To tell you the truth, I haven't actually seen Annie Hall (it's on my Netflix queue, though!) but I think that's a testament to how iconic Keaton's character is that I can recognize the style of the character in the runway shows of Thakoon and DKNY.

What's trending at NYFW? Loose-fitted suits of tweed and pinstripe, larger-than-life proportions, wide-leg culottes, and round hats, to name a few of the trends that would have delighted Annie. While I haven't seen a straight-up tie and sweater vest outfit combination that blatantly references the film's fashionable lead, there's no doubt that the style of Annie Hall echoes throughout fashion week.

And what does that mean, really, for fall trends? The fall 2015 girl is loose and casual, less feminine and prim than her spring version, but by no means is she going to not dress sharply. She's more muted, embracing neutrals and earthy tones, and she's more interested in unique tailoring than she is in showing off her skin or her curves. She means business, but she's not afraid to have fun.

Stills from the iconic Woody Allen film
Derek Lam | Thakoon | Red Valentino | Edun | DKNY
Are you a fan of the Annie Hall-inspired looks?

J. Crew Fall 2015 Styling Tips

J. Crew Fall 2015 Presentation
As if you needed another reason to love Jenna Lyons and the preppy-chic brand, the fall 2015 presentation delivered plenty of knockout looks that will have you wishing for fall to just get here already! While the clothes from the collection won't hit the shelves for another few months, you can always get inspired by the genius stylings of Lyons & Co. 

Here are some of my favorite looks from the collection, and some tips you can pull from it so you can start looking like a J. Crew model instantly!

My favorite looks from the J. Crew Fall 2015 Presentation

See the rest of the looks here, and let me know what you thought of J. Crew's latest collection in the comments!

How to Wear Your Earrings Now

Adam Lippes Fall 2015
Last fall it was all about the single earring à la Céline or Louis Vuitton. That was cool, but maybe a bit lopsided. Somewhere, a chic Charlotte Gainsbourg-type fashionista is walking around Paris with a totally off center of gravity thanks to her dedication to the Church of Phoebe Philo. The single earring trend was fun while it lasted, but one ear is always feeling left out. It's time to bring the earring pair back.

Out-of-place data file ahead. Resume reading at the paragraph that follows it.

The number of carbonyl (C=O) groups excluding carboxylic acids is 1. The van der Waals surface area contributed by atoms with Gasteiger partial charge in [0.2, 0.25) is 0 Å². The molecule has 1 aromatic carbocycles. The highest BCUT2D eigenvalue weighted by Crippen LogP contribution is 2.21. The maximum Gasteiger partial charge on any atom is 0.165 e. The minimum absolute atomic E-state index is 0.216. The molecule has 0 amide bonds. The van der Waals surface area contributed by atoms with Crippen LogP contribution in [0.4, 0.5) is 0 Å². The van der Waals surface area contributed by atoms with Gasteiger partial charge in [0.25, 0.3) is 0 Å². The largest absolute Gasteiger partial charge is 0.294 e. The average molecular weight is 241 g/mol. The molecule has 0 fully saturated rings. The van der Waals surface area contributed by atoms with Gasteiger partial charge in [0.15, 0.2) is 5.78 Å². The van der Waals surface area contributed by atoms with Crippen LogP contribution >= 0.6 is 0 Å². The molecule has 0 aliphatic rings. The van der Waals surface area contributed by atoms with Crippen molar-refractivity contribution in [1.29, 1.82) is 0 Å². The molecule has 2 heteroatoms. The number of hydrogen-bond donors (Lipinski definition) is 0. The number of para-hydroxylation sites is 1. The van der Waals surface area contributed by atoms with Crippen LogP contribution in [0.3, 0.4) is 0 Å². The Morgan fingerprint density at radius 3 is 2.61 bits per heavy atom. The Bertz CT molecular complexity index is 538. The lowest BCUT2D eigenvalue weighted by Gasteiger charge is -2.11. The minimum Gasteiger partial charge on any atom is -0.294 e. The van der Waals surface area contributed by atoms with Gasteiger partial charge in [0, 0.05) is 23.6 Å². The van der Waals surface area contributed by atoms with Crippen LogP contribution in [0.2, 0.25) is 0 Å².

But if two of a kind is too pedestrian for you next-level ladies, consider mixing and matching different earrings for an original, totally unique look that doesn't make you tilt your head. Mix metals like the models of the Adam Lippes fall 2015 presentation, or combine a baroque teardrop with a modern sculptural design. Just because you're wearing two earrings doesn't mean you have to be totally balanced, so why not mix and match? It will save you the Sophie's Choice of deciding between your two favorite pairs—just wear one of each!

What do you think about mixing and matching earrings? Is it a fashion do or a total don't?

Get the Look — Danielle of WeWoreWhat

image via WeWoreWhat
One of my favorite fashion bloggers of the moment is Danielle Bernstein of WeWoreWhat. The NYC girl has fabulous personal style that combines downtown urban cool with vintage 70s flare, and she's an expert at mixing designer duds and high street favorites. She's fabulously cool, but her style is attainable and easy to recreate! 

Get inspired by the blogger's 70s-inspired winter outfit for your next cold-weather outing. Pair a high-neck tee and leather skirt with camel coat, boots, and tight, or leave the outerwear pieces at home once the temperature rises!

The best part? Every item is under $150!

Topshop Top | Zara Skirt | Dorothy Perkins Coat | Marc by Marc Jacobs Sunglasses | Nine West Boots

What to Wear on Valentine's Day

Valentino Pre-Fall 2015
Stumped on what to wear on Valentine's Day? Well, Saint Valentino has got you covered with not one but a few heart motif looks from the pre-fall collection.

If you're planning on a romantic candlelight dinner with your significant other, this red and pink heart print 70s-style frock will woo your date all while being incredibly festive for the Hallmark holiday.

However, if you're loving the single life and the most of your plans are storming the theatre for some Fifty Shades of Grey with all your gal friends, Valentino has the perfect look for you, too! A cute heart sweatshirt will say "I love conversation hearts" better than a chalky candy, but a pair of fashion-forward, man-repelling denim wide-leg culottes will signal all prospective suitors that you are single and have no interest in mingling.